Jason Strother

Multimedia Journalist

Sun Mu- The Faceless Painter (Arts Freedom)

Sun Mu by Strother
Sun Mu – the faceless painter
Sun Mu is not his actual name. It’s a nom de plume that uses a combination of two Korean words that translate to ‘The Absence of Borders’. It not only represents what he feels is the transcendence of art but also the literal military demarcation line that keeps the Korean people separated.

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Ji Seong-ho’s Long Journey To Freedom (Yonhap)

Ji Seong-ho knew there was no turning back as he pulled himself out of the water and onto the banks of the Chinese side of the Tumen River. He wiped tears from his eyes and quickly glanced at what he had just left behind.

"I knew from that point, the next time I go to North Korea will be when reunification finally happens," he said

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Ji Seong-ho protests North Korea's human rights abuses


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Pyongyang Ultimate Frisbee (yonhap)

While London hosts the Olympics this summer, a different competition will get underway on the other side of the globe. But this series has no flaming torches, gold medals or even referees. The game is Ultimate Frisbee, and the venue is the North Korean capital Pyongyang.
The "Peace Tournament" is set for August 11 and is sponsored by Beijing-based Koryo Tours. The rules of Ultimate, as the sport is known for short, are a mix-match of basketball and American style football, in which one team attempts to huck, or throw, a plastic disc to a receiver in the other team's end zone.

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Western tourists play Frisbee with North Korean students in 2011 (Courtesy Sam Baker)


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For Better Luck in Love and Life, Some Koreans Change Their Names (yonhap)

When Yu Do-hyung looks at her ID card, she experiences a brief moment of confusion. The face staring back at her is a familiar one, but the name is something she had to get used to. Three years ago, Yu was persuaded by her father to change her given name.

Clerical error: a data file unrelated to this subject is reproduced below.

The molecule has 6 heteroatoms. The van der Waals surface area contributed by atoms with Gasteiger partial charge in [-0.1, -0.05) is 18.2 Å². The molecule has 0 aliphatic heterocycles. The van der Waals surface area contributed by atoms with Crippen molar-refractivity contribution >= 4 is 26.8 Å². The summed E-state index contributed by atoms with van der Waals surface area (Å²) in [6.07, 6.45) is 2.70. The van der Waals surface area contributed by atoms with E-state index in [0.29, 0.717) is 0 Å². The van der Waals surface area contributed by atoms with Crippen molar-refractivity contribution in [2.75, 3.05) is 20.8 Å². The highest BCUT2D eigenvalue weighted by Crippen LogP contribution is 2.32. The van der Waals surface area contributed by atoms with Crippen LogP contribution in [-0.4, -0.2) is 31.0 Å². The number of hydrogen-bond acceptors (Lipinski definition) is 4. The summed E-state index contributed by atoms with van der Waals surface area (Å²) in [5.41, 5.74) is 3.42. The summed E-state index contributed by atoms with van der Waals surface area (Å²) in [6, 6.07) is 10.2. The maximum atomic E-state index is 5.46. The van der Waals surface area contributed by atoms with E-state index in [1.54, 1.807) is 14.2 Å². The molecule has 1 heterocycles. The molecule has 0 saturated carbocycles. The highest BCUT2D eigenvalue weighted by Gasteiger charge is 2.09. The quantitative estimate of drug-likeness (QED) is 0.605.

"At first when I saw my new name, it was strange and I hated the sound of it," Yu, who was once known as Young-ah, said. "It's like a man's name."

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Koreans visit saju or fortune telling tents for advice on how to lead luckier lives (Courtesy Matthew Crawford)


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Korea’s Caviar Kingpin

The banks of the Namhan River bend throughout this region of the Korean countryside, said to be the geographical center of the nation. It's an area dotted with apple orchards and surrounded by green hills, where on a quiet afternoon the sound of chanting can be heard, echoing from a Buddhist temple. At one spot along the shoreline stand what appear to be above ground, Olympic-sized swimming pools. But you won't find any athletes doing laps in their lanes. The river water-filled tanks are home to 50,000 Caspian Sea sturgeon.
The fish belong to economist-turned-aquaculturist Han Sang-hun, the owner of Almas Caviar, South Korea's first and only caviar farm. Seventeen years ago, Han brought a couple hundred sturgeon back home with him from a business trip to Russia. He says finding a place to raise them was a no-brainer. Just like what any entrepreneur might say, the secret of creating a successful business is location, location, location.

Han Sang-hun (Courtesy Steve Herman)

Han Sang-hun (Courtesy Steve Herman)


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Korea’s Blind Face Challenges, Opportunities (yonhap)

Park Gwang-jae Park Gwang-jae's hands are firm and strong. He's crouched over a client lying face down on the matted floor of his massage parlor. Park digs his fingers into the man's shoulders and back, hitting pressure points and relieving tension. At age 49, Park has been an "anma-sa," a masseur, for more than half his life, but that wasn't always his plan.

When Park was a teenager he lost his vision due to a connective tissue disorder that caused his retinas to detach. No surgery was able to restore his sight and at age 20, Park entered a school for the blind.

"Massage was the only vocational training available at the blind school," Park says in his shop located near Ewha Womans University in western Seoul.

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